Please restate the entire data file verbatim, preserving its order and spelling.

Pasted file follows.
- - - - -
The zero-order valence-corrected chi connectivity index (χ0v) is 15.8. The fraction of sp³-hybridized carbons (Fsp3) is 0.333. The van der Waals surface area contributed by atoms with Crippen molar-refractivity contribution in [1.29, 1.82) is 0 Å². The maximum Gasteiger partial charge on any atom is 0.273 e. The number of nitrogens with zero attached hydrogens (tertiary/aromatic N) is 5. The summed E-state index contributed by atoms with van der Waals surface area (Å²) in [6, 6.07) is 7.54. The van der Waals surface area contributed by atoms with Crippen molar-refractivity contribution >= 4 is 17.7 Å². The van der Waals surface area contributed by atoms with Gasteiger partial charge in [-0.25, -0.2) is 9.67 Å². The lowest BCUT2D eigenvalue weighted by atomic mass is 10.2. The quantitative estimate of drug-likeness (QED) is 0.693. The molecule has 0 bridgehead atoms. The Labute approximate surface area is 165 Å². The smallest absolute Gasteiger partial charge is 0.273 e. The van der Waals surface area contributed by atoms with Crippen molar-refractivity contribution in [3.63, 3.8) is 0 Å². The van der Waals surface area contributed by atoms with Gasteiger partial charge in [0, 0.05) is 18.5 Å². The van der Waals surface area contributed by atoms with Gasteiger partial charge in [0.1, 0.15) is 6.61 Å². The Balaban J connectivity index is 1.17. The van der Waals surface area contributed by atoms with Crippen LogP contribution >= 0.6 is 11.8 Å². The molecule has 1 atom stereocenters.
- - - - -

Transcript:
The zero-order valence-corrected chi connectivity index (χ0v) is 15.8. The fraction of sp³-hybridized carbons (Fsp3) is 0.333. The van der Waals surface area contributed by atoms with Crippen molar-refractivity contribution in [1.29, 1.82) is 0 Å². The maximum Gasteiger partial charge on any atom is 0.273 e. The number of nitrogens with zero attached hydrogens (tertiary/aromatic N) is 5. The summed E-state index contributed by atoms with van der Waals surface area (Å²) in [6, 6.07) is 7.54. The van der Waals surface area contributed by atoms with Crippen molar-refractivity contribution >= 4 is 17.7 Å². The van der Waals surface area contributed by atoms with Gasteiger partial charge in [-0.25, -0.2) is 9.67 Å². The lowest BCUT2D eigenvalue weighted by atomic mass is 10.2. The quantitative estimate of drug-likeness (QED) is 0.693. The molecule has 0 bridgehead atoms. The Labute approximate surface area is 165 Å². The smallest absolute Gasteiger partial charge is 0.273 e. The van der Waals surface area contributed by atoms with Crippen molar-refractivity contribution in [3.63, 3.8) is 0 Å². The van der Waals surface area contributed by atoms with Gasteiger partial charge in [0, 0.05) is 18.5 Å². The van der Waals surface area contributed by atoms with Gasteiger partial charge in [0.1, 0.15) is 6.61 Å². The Balaban J connectivity index is 1.17. The van der Waals surface area contributed by atoms with Crippen LogP contribution >= 0.6 is 11.8 Å². The molecule has 1 atom stereocenters.